In building a basement woodshop, I installed several lighting and 20-Amp power circuits (with safety switches), entailing the need for new breakers. Two of the new breakers were GFCI and I installed a few GFCI outlets on non-protected circuits (with downstream protected and upstream non-protected receptacles).

Prior to starting work I brought in a local electrical/building inspector to discuss my plans. I had the inspector return around ¾ of the way through the project and after completion to review everything I did. A working electrician has also inspected the work. Inspections included overall visual and opening boxes and pulling units for a closer look. I will likely call in an electrician to inspect my new work just in case.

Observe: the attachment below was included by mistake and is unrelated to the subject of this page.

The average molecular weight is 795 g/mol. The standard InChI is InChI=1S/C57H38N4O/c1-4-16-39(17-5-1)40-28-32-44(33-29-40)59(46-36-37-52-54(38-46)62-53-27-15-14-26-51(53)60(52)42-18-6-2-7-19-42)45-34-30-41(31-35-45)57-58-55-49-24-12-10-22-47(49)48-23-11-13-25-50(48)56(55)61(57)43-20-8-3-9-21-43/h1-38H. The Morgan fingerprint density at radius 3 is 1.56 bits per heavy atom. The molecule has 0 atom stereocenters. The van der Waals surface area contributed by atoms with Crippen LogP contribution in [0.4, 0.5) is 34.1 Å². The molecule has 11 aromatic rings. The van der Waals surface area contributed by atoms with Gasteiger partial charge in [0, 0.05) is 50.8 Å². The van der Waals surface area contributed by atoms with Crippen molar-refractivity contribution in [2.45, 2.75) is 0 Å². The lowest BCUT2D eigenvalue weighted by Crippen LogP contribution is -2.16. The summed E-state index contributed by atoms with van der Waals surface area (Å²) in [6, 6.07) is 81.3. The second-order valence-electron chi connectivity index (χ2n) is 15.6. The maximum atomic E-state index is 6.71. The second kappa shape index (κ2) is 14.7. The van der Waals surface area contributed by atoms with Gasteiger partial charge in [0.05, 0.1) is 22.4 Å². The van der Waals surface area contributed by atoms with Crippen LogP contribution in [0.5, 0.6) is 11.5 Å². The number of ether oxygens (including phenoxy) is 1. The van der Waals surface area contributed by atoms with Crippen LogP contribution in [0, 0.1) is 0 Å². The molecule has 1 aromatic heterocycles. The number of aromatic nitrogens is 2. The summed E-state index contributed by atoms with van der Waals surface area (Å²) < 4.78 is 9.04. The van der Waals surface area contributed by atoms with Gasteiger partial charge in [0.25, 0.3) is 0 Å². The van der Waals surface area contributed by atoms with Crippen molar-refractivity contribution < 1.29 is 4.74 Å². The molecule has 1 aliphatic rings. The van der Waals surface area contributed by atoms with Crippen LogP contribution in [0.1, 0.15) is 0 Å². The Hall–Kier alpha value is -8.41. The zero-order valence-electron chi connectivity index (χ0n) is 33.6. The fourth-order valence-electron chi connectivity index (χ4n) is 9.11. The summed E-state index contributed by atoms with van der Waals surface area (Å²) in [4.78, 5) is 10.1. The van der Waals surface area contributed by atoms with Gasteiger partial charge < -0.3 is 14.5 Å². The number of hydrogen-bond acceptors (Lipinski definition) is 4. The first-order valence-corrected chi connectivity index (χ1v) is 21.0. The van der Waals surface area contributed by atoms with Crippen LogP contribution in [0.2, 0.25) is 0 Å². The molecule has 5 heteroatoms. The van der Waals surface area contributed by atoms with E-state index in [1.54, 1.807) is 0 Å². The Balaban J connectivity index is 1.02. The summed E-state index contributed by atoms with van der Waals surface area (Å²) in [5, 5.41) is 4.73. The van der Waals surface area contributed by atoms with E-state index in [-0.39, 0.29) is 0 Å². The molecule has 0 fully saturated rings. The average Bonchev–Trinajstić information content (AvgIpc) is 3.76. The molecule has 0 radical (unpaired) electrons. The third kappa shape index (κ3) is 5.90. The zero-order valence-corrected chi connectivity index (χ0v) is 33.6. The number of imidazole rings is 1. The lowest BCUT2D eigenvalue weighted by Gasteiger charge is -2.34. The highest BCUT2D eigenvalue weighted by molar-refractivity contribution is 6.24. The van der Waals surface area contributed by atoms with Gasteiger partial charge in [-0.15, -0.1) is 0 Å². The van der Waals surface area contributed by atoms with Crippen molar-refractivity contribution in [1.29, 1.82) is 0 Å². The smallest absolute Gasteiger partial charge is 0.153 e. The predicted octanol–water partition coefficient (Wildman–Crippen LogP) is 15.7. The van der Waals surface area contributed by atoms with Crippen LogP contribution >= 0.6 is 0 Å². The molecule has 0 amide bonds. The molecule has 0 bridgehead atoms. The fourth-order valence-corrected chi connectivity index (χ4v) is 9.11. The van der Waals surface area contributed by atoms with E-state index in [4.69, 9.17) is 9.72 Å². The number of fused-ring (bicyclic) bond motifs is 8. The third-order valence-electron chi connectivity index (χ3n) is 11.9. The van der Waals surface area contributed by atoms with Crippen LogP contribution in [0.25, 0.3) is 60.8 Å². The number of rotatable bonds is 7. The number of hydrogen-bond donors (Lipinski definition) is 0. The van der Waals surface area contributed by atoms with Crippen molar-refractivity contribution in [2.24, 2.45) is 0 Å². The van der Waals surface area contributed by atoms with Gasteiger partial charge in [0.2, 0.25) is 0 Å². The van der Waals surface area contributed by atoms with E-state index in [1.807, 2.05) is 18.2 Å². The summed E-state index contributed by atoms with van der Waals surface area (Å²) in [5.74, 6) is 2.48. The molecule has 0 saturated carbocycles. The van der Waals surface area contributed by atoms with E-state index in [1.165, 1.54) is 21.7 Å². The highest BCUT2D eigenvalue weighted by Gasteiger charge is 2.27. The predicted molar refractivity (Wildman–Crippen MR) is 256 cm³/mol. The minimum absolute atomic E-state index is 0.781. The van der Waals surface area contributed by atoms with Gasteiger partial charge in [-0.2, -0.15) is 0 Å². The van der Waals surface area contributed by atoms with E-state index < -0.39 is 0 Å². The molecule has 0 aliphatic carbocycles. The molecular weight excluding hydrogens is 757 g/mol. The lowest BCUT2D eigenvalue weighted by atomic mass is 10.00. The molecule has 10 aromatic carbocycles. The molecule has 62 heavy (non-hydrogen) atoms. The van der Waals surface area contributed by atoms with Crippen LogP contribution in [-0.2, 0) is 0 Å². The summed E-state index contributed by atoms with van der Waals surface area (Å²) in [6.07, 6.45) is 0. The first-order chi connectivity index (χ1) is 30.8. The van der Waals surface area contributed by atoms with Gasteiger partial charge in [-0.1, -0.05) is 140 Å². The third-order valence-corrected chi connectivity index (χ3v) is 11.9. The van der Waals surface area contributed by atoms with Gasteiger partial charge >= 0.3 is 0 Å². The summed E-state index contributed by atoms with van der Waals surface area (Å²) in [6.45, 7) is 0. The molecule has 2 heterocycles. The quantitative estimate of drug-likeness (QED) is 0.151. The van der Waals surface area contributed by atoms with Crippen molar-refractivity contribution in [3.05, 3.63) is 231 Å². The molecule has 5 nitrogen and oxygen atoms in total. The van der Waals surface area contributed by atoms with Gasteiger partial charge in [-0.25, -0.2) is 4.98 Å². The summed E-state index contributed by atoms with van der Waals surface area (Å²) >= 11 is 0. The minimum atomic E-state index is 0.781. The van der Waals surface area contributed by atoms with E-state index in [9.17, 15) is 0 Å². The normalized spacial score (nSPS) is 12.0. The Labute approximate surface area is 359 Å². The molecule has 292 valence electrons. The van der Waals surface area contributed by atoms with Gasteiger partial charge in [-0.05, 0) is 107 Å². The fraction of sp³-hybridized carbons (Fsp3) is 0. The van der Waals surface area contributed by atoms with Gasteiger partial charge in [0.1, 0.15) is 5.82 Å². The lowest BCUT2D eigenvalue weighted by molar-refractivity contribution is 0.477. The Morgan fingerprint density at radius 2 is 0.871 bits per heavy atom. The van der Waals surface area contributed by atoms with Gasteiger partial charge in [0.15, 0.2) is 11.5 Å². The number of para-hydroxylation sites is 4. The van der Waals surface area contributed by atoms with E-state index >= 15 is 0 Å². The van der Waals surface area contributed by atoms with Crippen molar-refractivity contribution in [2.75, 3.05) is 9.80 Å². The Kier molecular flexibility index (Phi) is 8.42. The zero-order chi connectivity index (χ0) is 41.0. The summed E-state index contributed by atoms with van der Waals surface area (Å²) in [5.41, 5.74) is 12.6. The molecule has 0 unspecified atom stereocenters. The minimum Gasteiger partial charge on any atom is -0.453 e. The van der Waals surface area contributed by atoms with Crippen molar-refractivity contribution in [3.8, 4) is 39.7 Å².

Edit: I have since added other lighting circuits and switches, outlets, etc. This was just my largest project.

This does not make me qualified for anything, but I hope it suggests that replacing an AFCI breaker is within my small set of skills.


Thank you for any time, advice or guidance you may offer. I hope I provided enough information, and if it's too much, hope I organized it well enough for easy skimming.
 
Background
Two weeks ago, lightning struck a tree in our yard. Many circuits tripped and several electronic devices failed. There was a strong smell of ozone/electrical burn throughout the house that has since dissipated.
Two AFCI breakers are still problematic. Both serve bedrooms (hence AFCI).

Breaker 1 does not close. I have not forced it, but it immediately springs back to the middle position.

Breaker 2 closes but the test button does not function. I.e. when pressed, the breaker stays closed. We have a third AFCI breaker that does open when the test button is pressed.

These breakers are original to the house, built in 2023.